By Cathy Dobson, from www.theobserver.ca The Observer
A Sarnia inventor has attracted financing from California to develop a tornado-like vortex that he believes could be the answer to cheap and plentiful power.
Louis Michaud learned this week he is the first non-American recipient of a grant from the Thiel Foundation, named for billionaire Peter Thiel, who is PayPal’s founder and the first outside investor in Facebook.
Michaud will receive $300,000 to build a prototype of an invention he calls an atmospheric vortex engine, which is expected to generate controlled 40-metre high mini tornados.
“It feels good,” said the retired Imperial Oil engineer. “I’ve pursued this for 40 years and this is our first grant.”
Michaud said he hopes to partner with Lambton College and build the prototype outdoors at the school with input from professors and students.
He has previously built two prototypes, one in his garage and one in Petrolia, but this one will be much larger, with an eight-metre diameter, and will drive a small turbine at its base.
“It will generate a small amount of power, enough to light a light bulb,” Michaud said.
By building his next prototype at the college, he hopes to publish articles that will provide the credibility needed to attract investors with pockets deep enough to finance a commercial model.
Michaud said the best case scenario would be that a prototype at Lambton College could lead to the construction of a full-size atmospheric vortex engine with a 40-metre diameter.
Cost to build a commercial model is estimated at $10 million.
“Once it’s running it requires no fuel and can produce electrical energy for as little as three cents per kilowatt hour,” Michaud said. “That’s less than half of the cost of the least expensive alternative.”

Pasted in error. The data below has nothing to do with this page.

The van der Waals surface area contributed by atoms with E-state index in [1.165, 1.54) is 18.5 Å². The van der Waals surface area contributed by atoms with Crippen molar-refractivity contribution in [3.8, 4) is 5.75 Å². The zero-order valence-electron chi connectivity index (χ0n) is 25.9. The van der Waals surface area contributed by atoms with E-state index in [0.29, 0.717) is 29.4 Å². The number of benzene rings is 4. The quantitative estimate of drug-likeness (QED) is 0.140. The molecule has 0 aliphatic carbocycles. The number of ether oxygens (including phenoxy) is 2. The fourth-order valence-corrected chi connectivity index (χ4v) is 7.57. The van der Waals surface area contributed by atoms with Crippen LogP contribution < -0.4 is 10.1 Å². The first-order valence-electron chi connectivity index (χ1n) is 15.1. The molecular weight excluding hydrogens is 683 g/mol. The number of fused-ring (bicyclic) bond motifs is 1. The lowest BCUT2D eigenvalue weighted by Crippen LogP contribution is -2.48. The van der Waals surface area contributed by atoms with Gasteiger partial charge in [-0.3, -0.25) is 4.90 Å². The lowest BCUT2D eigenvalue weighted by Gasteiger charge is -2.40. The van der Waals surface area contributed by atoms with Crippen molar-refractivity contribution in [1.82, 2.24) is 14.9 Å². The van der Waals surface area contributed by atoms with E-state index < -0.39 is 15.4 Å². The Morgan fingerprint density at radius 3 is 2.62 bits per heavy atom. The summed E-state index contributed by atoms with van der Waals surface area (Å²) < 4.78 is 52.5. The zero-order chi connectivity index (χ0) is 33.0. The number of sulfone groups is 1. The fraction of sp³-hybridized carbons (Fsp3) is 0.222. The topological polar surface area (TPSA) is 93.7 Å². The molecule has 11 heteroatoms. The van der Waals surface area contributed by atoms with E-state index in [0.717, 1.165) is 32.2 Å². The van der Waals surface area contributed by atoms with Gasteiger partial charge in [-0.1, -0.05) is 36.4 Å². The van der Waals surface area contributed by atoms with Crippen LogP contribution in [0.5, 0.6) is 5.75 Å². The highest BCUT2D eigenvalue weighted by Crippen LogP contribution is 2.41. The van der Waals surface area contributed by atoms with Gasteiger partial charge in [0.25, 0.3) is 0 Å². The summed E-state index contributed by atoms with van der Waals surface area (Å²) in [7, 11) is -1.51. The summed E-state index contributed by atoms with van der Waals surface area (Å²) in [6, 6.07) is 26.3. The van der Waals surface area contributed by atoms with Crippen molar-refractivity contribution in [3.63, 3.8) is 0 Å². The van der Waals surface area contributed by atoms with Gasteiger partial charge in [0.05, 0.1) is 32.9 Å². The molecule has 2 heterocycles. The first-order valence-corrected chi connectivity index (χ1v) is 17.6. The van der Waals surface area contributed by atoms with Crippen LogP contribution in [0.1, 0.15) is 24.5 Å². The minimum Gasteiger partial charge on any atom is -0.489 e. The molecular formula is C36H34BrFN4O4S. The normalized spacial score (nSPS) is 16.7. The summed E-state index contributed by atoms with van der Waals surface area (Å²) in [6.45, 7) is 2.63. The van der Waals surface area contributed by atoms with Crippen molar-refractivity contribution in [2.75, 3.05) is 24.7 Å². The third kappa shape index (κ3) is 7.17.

The vortex engine is “perfectly green” technology and would alleviate global warming by reducing the quantity of fuel required to meet energy needs, he said.
This week’s grant announcement is a big vote of confidence for Michaud who has taken his share of rejection.
The Ontario Centres of Excellence turned down his grant application Tuesday, just one day after he learned about the Thiel Foundation money.
Thiel’s foundation established a fund called Breakout Labs just last year that is providing the funding to Michaud’s AVEtec Energy company.
Breakout Labs focuses on “audacious scientific exploration” and requires some payback if the resulting technology is successful.
HOW AVE TECHNOLOGY WORKS:
• Warm air from either solar energy or waste industrial heat is fed into a circular structure, causing the warm moist air to spin as it rises.
• It forms an “anchored” tornado-like vortex.
• The higher the tornado travels, the greater the difference in temperature between top and bottom, creating an ever-increasing force capable of spinning electricity-generating turbines installed at the base.